Gregg Schor Featured in LIBN Article on Business Spin Offs

By Bernadette Starzee

A whole is often better than the sum of its parts, but some business owners choose to roll the dice with the parts.

Lately there has been an uptick in shareholders opting, for various reasons, to spin-off part of their corporation, creating two separate companies. When a spin-off is done for a valid business reason and the parent company maintains an interest in both companies (and certain other conditions are met) it can be a tax-free transaction. 

Spin-offs occur for a variety of reasons. As baby boomers age, parents in family businesses are stepping back as the next generation assumes control.

Even when a part of the business is spun off internally, third-party equity may be needed.

“The second company may need a whole new infrastructure,” said Gregg Schor, CEO of Protegrity Advisors, a Ronkonkoma-based merger and acquisition advisory firm that serves businesses with revenues ranging from $5 million to $100 million. “A lot of services like HR, finance and other administrative functions may have been shared between the two lines, and the second company may not be able to operate from the same offices or warehouse. There may not be budget dollars available to create a new infrastructure for whichever company is being spun off. They might look for a majority or minority investor.”

One of Schor’s services is advising companies about whether it would make sense to divest a part of their business to a third party.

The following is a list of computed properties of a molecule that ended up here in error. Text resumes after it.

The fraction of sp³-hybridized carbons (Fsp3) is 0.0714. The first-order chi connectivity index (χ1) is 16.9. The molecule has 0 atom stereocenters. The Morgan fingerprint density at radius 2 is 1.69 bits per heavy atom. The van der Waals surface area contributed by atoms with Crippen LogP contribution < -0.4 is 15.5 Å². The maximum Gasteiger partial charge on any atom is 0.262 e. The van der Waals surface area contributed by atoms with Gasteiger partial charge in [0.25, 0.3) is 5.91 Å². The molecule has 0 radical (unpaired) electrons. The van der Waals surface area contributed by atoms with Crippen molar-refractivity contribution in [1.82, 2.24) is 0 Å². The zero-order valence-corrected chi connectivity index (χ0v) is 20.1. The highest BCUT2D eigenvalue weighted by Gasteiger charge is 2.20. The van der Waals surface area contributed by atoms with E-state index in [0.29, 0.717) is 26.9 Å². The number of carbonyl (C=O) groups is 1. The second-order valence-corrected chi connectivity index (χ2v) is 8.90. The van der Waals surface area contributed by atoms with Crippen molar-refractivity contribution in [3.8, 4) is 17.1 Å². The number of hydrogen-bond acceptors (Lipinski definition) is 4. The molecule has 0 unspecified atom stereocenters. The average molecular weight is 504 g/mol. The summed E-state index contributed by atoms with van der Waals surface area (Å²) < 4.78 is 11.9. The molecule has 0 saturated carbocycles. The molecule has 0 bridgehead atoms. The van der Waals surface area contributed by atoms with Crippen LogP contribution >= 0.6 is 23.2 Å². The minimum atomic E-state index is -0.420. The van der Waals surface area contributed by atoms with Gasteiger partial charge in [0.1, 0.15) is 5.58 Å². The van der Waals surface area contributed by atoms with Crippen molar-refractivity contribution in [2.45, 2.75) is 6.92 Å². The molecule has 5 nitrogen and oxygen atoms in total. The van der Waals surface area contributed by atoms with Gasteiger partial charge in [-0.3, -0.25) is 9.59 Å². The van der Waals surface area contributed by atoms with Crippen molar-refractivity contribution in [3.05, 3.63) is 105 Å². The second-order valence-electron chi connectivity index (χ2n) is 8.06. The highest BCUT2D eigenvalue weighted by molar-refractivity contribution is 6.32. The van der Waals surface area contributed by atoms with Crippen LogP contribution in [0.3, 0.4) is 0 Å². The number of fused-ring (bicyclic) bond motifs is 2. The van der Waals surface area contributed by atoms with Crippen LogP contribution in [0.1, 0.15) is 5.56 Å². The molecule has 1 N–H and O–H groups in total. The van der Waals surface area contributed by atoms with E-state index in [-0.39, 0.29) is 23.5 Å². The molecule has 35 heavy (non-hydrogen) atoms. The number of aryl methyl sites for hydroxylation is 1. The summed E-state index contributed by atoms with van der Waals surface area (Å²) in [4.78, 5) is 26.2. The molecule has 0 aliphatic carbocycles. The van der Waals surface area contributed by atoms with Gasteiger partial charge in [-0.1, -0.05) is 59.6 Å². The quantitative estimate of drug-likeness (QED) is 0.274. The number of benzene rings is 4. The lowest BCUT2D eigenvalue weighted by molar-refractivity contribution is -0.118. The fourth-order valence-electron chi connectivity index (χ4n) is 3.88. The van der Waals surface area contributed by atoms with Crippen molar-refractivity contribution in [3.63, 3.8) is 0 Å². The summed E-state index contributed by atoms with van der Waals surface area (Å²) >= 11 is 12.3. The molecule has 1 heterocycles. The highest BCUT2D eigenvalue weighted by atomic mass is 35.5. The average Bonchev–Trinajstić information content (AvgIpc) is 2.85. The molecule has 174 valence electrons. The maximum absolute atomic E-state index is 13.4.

“For a variety of reasons, one area of the business may be a drain on the others and may be holding the company back,” he said. “For instance, one of the business units may be more demanding on infrastructure or require more attention from management.”

In a recent divestiture, a company that had been in business for 50 years sold off the legacy part of the business.

“That’s how the company started, but in recent years it developed a related product line that has tremendous growth potential, and the family members saw a lot more potential in focusing on that part,” Schor said.

With the evolution in technology, many companies that started as brick-and-mortar businesses have put a greater focus on e-commerce, and that has been a catalyst for some to consider spinning off or divesting part of the business, Schor said.

“The divergence in the old way and the new way of doing business may come to a tipping point where it makes sense to split them,” he said.

Companies looking to sell off part of their business will find that there are plenty of buyers, Schor said.

“There are more buyers and more different types of buyers than ever before,” Schor said.

There was a time when private equity firms were only interested in very substantial purchases – in the billions or very high millions – but now there are all different types and sizes of private equity firms with interest in transactions at all levels, Schor said.

“We get about three blind calls a week from private equity firms looking to introduce themselves,” he said. “They say, ‘Here’s our deal criteria; let us know if you have any companies that fit.’”

In addition, “there are family offices who used to invest their money in private equity, but who now say, ‘Why don’t we acquire companies directly?’” Schor said.

Then there are “public and private companies who are having trouble growing organically, so they are looking to gain revenue, market share and talented employees through acquisition,” Schor said.

“There are a lot more entities looking to buy companies than there are quality companies to acquire, so it’s definitely a seller’s market,” he said.

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